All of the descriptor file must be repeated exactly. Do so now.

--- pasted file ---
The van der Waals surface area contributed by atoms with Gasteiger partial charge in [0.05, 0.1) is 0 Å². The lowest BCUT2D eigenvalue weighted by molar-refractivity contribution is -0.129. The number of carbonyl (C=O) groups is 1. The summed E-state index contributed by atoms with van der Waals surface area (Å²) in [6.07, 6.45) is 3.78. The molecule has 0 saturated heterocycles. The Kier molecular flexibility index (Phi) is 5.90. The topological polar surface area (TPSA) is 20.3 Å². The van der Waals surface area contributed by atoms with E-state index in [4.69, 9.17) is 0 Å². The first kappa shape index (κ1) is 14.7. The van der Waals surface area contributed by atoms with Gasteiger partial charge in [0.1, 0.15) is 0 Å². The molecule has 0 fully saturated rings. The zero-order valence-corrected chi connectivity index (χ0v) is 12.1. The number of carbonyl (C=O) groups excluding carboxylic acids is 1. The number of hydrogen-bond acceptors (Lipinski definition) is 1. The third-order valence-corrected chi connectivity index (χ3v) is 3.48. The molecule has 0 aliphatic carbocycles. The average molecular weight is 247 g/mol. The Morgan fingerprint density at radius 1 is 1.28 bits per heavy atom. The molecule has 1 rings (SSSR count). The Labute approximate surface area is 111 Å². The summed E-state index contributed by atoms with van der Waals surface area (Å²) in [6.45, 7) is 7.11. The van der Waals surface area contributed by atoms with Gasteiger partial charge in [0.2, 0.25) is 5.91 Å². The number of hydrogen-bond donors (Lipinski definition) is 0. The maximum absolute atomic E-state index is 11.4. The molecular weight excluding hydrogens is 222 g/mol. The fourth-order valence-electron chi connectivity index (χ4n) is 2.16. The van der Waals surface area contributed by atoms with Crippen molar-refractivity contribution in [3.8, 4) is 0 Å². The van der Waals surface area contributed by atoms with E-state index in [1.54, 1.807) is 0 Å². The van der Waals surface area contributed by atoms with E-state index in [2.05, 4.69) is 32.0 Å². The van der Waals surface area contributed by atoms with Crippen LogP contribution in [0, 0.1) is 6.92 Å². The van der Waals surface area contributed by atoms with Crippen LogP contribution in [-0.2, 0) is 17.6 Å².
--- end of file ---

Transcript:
The van der Waals surface area contributed by atoms with Gasteiger partial charge in [0.05, 0.1) is 0 Å². The lowest BCUT2D eigenvalue weighted by molar-refractivity contribution is -0.129. The number of carbonyl (C=O) groups is 1. The summed E-state index contributed by atoms with van der Waals surface area (Å²) in [6.07, 6.45) is 3.78. The molecule has 0 saturated heterocycles. The Kier molecular flexibility index (Phi) is 5.90. The topological polar surface area (TPSA) is 20.3 Å². The van der Waals surface area contributed by atoms with E-state index in [4.69, 9.17) is 0 Å². The first kappa shape index (κ1) is 14.7. The van der Waals surface area contributed by atoms with Gasteiger partial charge in [0.1, 0.15) is 0 Å². The molecule has 0 fully saturated rings. The zero-order valence-corrected chi connectivity index (χ0v) is 12.1. The number of carbonyl (C=O) groups excluding carboxylic acids is 1. The number of hydrogen-bond acceptors (Lipinski definition) is 1. The third-order valence-corrected chi connectivity index (χ3v) is 3.48. The molecule has 0 aliphatic carbocycles. The average molecular weight is 247 g/mol. The Morgan fingerprint density at radius 1 is 1.28 bits per heavy atom. The molecule has 1 rings (SSSR count). The Labute approximate surface area is 111 Å². The summed E-state index contributed by atoms with van der Waals surface area (Å²) in [6.45, 7) is 7.11. The van der Waals surface area contributed by atoms with Gasteiger partial charge in [0.2, 0.25) is 5.91 Å². The number of hydrogen-bond donors (Lipinski definition) is 0. The maximum absolute atomic E-state index is 11.4. The molecular weight excluding hydrogens is 222 g/mol. The fourth-order valence-electron chi connectivity index (χ4n) is 2.16. The van der Waals surface area contributed by atoms with Crippen molar-refractivity contribution in [3.8, 4) is 0 Å². The van der Waals surface area contributed by atoms with E-state index in [1.54, 1.807) is 0 Å². The van der Waals surface area contributed by atoms with E-state index in [2.05, 4.69) is 32.0 Å². The van der Waals surface area contributed by atoms with Crippen LogP contribution in [0, 0.1) is 6.92 Å². The van der Waals surface area contributed by atoms with Crippen LogP contribution in [-0.2, 0) is 17.6 Å².